All were new in 2013, and were acquired from Wirtgen America distributor Edward Ehrbar Inc., Yonkers, NY. “We demo’ed the rollers before this job so we had a good feeling going into the project,” Egerter says. “And we purchased the Super 2100-2 for this job because we either had to use one paver 25 ft. wide, or two pavers in echelon centered 12.5 ft.”
A new tracked, 10-ft Vögele Vision 5200-2 paver with VF 600 front-mounted extending screed also is being used on this project. While the Super 2100-2 is engineered as a high-performance, international-scale paver, typically used in very heavy (thick) and wide lifts and passes, the Vision series was designed exclusively for North American use.
Many milling machines
One of Intercounty Paving’s new Wirtgen W 250i cold mills has done the bulk of the milling, but at one point five Wirtgen W 250 mills were working for 17 hours straight.
Intercounty recently converted its entire inventory of 10 cold mills to an all-Wirtgen fleet. Of the mills, two are standard W 250s, and eight are the new Tier 4-interim-compliant W 250i. Of them, four are half-lane, and six are full-lane machines.
“The first two W 250s, which came earlier, are Tier 3 technology,” says distributor Ehrbar’s Patrick Ahearn. “For the subsequent order of eight mills, to completely change out the fleet, Intercounty wanted to go all-Tier 4-interim, so the rest of the mills are W 250i.”
The milling machines used to fine-tune paved profiles. Slow but steady movement with a high drum speed is the key.
“They’re taking off the high spots, running multiplex on both sides of the machine,” says Frank Lizza, general manager, Intercounty Paving Associates.
“The pattern is achieved by an 18-mm drum run at high-speed, which is 2100 rpms,” Lizza says. “It’s a slow process, but the benefit is a smooth pattern. It’s not exactly the fine-texture pattern, but it’s a much smoother process with an 18-mm drum than you normally would have.”
A Kleemann Mobirex MR 110 ZS mobile jaw crasher? was also on-site processing demolition concrete resulting from the runway expansion. Because the expansion encroached on grassy areas, and the state permit required any such losses to be replaced, those lost areas were “mitigated” by removal of aging, unused concrete aprons and conversion of that space to grassland.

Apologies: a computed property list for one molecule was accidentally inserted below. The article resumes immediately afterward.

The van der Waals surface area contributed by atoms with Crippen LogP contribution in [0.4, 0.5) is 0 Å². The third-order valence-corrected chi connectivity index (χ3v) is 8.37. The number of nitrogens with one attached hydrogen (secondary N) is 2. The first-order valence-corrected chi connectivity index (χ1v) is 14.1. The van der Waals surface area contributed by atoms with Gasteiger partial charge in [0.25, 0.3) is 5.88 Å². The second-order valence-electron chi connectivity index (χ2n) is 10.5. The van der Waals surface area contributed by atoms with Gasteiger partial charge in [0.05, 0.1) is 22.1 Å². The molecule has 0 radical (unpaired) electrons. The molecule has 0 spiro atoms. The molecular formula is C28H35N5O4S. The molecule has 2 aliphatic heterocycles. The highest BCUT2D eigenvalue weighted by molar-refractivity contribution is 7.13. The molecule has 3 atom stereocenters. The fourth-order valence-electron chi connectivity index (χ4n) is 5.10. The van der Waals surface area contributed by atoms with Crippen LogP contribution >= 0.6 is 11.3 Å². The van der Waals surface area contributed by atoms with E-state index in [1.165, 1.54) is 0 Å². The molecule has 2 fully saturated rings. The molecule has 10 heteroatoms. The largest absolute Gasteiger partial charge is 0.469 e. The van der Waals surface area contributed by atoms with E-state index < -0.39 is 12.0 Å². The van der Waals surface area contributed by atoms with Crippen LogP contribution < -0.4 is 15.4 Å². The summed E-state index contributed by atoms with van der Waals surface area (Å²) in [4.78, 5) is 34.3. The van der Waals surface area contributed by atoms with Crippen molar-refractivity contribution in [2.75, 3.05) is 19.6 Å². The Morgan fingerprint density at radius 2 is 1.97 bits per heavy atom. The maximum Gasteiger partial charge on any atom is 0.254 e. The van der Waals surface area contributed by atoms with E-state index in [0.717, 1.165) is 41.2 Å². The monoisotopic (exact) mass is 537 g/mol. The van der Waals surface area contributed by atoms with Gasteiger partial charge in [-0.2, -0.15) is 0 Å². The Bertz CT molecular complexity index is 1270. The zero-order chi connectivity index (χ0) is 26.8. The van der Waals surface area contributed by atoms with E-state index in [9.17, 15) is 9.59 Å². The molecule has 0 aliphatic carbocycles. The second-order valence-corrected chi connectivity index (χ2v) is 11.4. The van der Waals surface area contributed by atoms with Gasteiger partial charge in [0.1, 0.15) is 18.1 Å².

“They took existing concrete infield areas and converted them to grass,” Egerter says. “We also will have to use recycled concrete aggregate in the new taxiways and runway pavements, not millings. So we crushed and stockpiled it.” In addition, millings from the project are being reused as runway shoulder base.
One paver instead of two
The complete turnover of Intercounty Paving’s cold mill fleet to an all-Wirtgen fleet was the result of two years of communications between distributor Ehrbar and Intercounty, capped by a visit to Wirtgen Group manufacturing plants.
An epiphany on the part of Lizza during the Wirtgen Group tour led to the purchase of the Super 2100-2 and Vision pavers. Even as the group toured the plants, Intercounty already had bid the Stewart project. “We really had not been thinking about pavers on the trip," he explains. "But while we sat in the area where finished equipment is loaded out, I saw a 40-ft. solid screed sitting there. I realized a 25-ft. screed would be a great thing to have for the Stewart project, as we could pave the runway in six pulls with a single machine, rather than two pavers and two crews. When we got back we reviewed our calculations and set up a demo at JFK where we ran a Super 2100-2 all day; we acquired a Super 2100-2 soon after.”
Lizza says using a single 2100 could cut quality control costs as well. “It allows us to eliminate half the longitudinal joints on the job, and half the testing at the same time,” he says. “It was a good idea from the point of quality control, as well as man hours. While the paver cost more than other pavers, the size of this job – 260,000 tons through next year – makes it feasible.”
Compaction at the screed also helps Intercounty cut roller costs. “On this job we would have used four rollers, and we wanted to cut to two,” Lizza says. “For our own quality control we stayed at three. But we still are realizing savings there.”
Now, with its tested equipment fleet, Intercounty Paving is well positioned to tackle future projects in the Empire State and elsewhere in the Northeast.
“We look at our use of this new equipment here as training for projects to come,” Lizza says. “We are looking to stay with this kind of work, and these tools and equipment will help us perfect our operations and keep us at the forefront of contractors in this industry.”